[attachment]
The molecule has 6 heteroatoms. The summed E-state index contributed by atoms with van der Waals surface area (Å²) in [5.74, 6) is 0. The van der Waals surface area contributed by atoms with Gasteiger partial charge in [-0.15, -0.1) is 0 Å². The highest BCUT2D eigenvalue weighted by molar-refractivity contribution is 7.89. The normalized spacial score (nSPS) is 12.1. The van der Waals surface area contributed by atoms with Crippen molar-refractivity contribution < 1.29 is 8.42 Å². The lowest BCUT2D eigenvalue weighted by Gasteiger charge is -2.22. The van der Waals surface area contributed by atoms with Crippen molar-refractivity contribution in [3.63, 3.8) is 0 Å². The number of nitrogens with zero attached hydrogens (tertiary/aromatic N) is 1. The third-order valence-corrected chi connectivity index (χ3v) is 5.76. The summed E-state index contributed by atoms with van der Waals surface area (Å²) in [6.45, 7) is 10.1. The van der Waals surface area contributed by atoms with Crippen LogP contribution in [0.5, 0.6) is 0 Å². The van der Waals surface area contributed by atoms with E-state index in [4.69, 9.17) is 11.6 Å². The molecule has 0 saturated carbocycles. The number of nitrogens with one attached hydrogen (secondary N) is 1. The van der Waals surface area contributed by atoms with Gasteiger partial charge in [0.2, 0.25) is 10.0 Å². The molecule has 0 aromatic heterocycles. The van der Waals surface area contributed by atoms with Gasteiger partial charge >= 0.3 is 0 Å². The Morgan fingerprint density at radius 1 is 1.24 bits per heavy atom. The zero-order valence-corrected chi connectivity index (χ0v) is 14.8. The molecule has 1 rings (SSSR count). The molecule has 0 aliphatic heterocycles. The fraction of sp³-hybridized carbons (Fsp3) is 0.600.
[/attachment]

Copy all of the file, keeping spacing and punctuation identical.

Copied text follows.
The molecule has 6 heteroatoms. The summed E-state index contributed by atoms with van der Waals surface area (Å²) in [5.74, 6) is 0. The van der Waals surface area contributed by atoms with Gasteiger partial charge in [-0.15, -0.1) is 0 Å². The highest BCUT2D eigenvalue weighted by molar-refractivity contribution is 7.89. The normalized spacial score (nSPS) is 12.1. The van der Waals surface area contributed by atoms with Crippen molar-refractivity contribution < 1.29 is 8.42 Å². The lowest BCUT2D eigenvalue weighted by Gasteiger charge is -2.22. The van der Waals surface area contributed by atoms with Crippen molar-refractivity contribution in [3.63, 3.8) is 0 Å². The number of nitrogens with zero attached hydrogens (tertiary/aromatic N) is 1. The third-order valence-corrected chi connectivity index (χ3v) is 5.76. The summed E-state index contributed by atoms with van der Waals surface area (Å²) in [6.45, 7) is 10.1. The van der Waals surface area contributed by atoms with Crippen LogP contribution in [0.5, 0.6) is 0 Å². The van der Waals surface area contributed by atoms with E-state index in [4.69, 9.17) is 11.6 Å². The molecule has 0 saturated carbocycles. The number of nitrogens with one attached hydrogen (secondary N) is 1. The van der Waals surface area contributed by atoms with Gasteiger partial charge in [0.2, 0.25) is 10.0 Å². The molecule has 0 aromatic heterocycles. The van der Waals surface area contributed by atoms with Gasteiger partial charge >= 0.3 is 0 Å². The Morgan fingerprint density at radius 1 is 1.24 bits per heavy atom. The zero-order valence-corrected chi connectivity index (χ0v) is 14.8. The molecule has 1 rings (SSSR count). The molecule has 0 aliphatic heterocycles. The fraction of sp³-hybridized carbons (Fsp3) is 0.600.